Every First Things reader should spend a few minutes with Matt Ridley’s “The Climate Wars’ Damage to Science,” in the current issue of Quadrant, Australia’s leading monthly.
Neither the pope nor the encyclical are mentioned. Nevertheless, Ridley’s article is supremely relevant to a full grasp of what Laudato Si signifies. His article is entirely concerned with the corruption of science by political agendas and the funding dependent on them. It is a clear-eyed examination of the intellectual bankruptcy of the species of ideologues who have the pope’s ear, and on whose voice the moral credibility of the Church has been gambled.
Sure, we [science writers] occasionally take a swipe at pseudoscience—homeopathy, astrology, claims that genetically modified food causes cancer, and so on. But the great thing about science is that it’s self-correcting. The good drives out the bad, because experiments get replicated and hypotheses put to the test. So a really bad idea cannot survive long in science.
Or so I used to think. Now, thanks largely to climate science, I have changed my mind. It turns out bad ideas can persist in science for decades, and surrounded by myrmidons of furious defenders they can turn into intolerant dogmas.
Bad ideas—i.e. Lysenkoism—that garner political support monopolize the debate:
This is precisely what has happened with the climate debate and it is at risk of damaging the whole reputation of science. The “bad idea” in this case is not that climate changes, nor that human beings influence climate change; but that the impending change is sufficiently dangerous to require urgent policy responses. In the 1970s, when global temperatures were cooling, some scientists could not resist the lure of press attention by arguing that a new ice age was imminent. Others called this nonsense and the World Meteorological Organisation rightly refused to endorse the alarm. That’s science working as it should. In the 1980s, as temperatures began to rise again, some of the same scientists dusted off the greenhouse effect and began to argue that runaway warming was now likely.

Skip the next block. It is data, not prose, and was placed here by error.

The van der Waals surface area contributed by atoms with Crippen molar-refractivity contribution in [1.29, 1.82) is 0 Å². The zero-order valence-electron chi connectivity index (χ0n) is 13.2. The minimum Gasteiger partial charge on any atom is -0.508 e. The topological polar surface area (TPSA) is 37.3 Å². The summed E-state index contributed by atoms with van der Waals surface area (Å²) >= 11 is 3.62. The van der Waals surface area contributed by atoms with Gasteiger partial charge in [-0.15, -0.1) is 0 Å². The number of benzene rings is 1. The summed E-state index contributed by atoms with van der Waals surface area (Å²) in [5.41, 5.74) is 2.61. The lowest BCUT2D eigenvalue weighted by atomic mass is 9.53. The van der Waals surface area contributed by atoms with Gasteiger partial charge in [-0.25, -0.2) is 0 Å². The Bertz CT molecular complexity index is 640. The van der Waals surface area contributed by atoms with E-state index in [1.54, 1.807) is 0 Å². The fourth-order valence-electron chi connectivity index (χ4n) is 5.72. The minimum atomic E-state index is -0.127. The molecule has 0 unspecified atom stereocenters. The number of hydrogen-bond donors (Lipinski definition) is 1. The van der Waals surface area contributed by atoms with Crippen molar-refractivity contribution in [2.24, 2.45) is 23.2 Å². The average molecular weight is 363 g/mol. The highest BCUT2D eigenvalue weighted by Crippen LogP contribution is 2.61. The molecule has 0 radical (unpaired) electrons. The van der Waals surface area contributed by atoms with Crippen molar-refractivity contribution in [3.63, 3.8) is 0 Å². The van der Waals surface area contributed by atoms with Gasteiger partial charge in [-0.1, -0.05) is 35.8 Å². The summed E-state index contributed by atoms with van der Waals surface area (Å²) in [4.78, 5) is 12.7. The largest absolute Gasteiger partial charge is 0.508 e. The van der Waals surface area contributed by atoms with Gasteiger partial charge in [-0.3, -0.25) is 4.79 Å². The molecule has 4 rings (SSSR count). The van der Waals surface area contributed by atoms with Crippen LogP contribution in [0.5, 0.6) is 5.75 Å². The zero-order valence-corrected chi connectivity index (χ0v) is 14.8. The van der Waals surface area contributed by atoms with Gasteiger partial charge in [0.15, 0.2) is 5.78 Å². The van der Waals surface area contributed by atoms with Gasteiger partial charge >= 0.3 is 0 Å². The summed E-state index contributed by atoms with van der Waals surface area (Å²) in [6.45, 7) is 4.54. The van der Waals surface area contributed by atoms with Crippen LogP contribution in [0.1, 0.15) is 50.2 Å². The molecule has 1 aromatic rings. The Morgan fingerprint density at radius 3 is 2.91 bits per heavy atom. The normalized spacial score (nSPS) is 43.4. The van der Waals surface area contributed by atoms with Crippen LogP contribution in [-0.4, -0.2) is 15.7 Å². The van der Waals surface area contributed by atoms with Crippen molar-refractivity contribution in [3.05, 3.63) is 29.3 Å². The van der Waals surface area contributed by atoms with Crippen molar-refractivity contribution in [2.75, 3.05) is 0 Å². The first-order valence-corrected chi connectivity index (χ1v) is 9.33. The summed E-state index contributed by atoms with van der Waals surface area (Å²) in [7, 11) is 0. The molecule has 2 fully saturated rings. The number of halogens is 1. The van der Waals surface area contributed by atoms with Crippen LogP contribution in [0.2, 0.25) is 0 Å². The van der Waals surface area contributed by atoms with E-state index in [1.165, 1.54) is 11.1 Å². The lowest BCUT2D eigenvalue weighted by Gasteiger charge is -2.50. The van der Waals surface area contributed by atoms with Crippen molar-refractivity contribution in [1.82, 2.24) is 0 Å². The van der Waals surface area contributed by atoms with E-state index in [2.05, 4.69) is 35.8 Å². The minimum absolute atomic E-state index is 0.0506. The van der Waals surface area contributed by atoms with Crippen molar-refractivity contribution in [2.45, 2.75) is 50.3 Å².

At first, the science establishment reacted sceptically and a diversity of views was aired. It’s hard to recall now just how much you were allowed to question the claims in those days.
As recently as ten years ago it was still possible to warn against over-heating debate:
Since then, however, inch by inch, the huge green pressure groups have grown fat on a diet of constant but ever-changing alarm about the future. That these alarms—over population growth, pesticides, rain forests, acid rain, ozone holes, sperm counts, genetically modified crops—have often proved wildly exaggerated does not matter: the organisations that did the most exaggeration trousered the most money. In the case of climate, the alarm is always in the distant future, so can never be debunked.
These huge green multinationals, with budgets in the hundreds of millions of dollars, have now systematically infiltrated science, as well as industry and media, with the result that many high-profile climate scientists and the journalists who cover them have become one-sided cheerleaders for alarm, while a hit squad of increasingly vicious bloggers polices the debate to ensure that anybody who steps out of line is punished. They insist on stamping out all mention of the heresy that climate change might not be lethally dangerous.
Today’s climate science, as Ian Plimer points out in his chapter in The Facts, is based on a “pre-ordained conclusion, huge bodies of evidence are ignored and analytical procedures are treated as evidence”. [Climate Change: The Facts, published by Australia’s Institute of Public Affairs] Funds are not available to investigate alternative theories. Those who express even the mildest doubts about dangerous climate change are ostracised, accused of being in the pay of fossil-fuel interests or starved of funds; those who take money from green pressure groups and make wildly exaggerated statements are showered with rewards and treated by the media as neutral.
The bulk of Ridley’s essay is a menacing catalogue of scandals in which bad scientific practice is rewarded, evidence is ignored or funding threatened for research that raises questions about the pre-ordained conclusions of the climate change imams. Reasoned dissent is greeted as blasphemy.
Climate is a chaotic system with multiple influences. As Ridley notes, human behavior is only one of many. This makes predictions extremely hazardous. The very nature of science places scientists among the least reliable forecasters. But caution is an impediment to the gravy train climate science is driving. Careers and reputations are at stake. And the traditional rigors of scientific method inhibit the intellectual posturings of self-selected, fashionable elites.
Pride is in the saddle. The Vatican, anxious to be ranked among European public intellectuals, has aligned itself with the degradation of science and the silencing of debate.
Note: Matt Ridley is a prize-winning British journalist and member of the House of Lords. He earned degrees in zoology from Eton and Oxford. You can read Ridley’s essay in its entirety online here.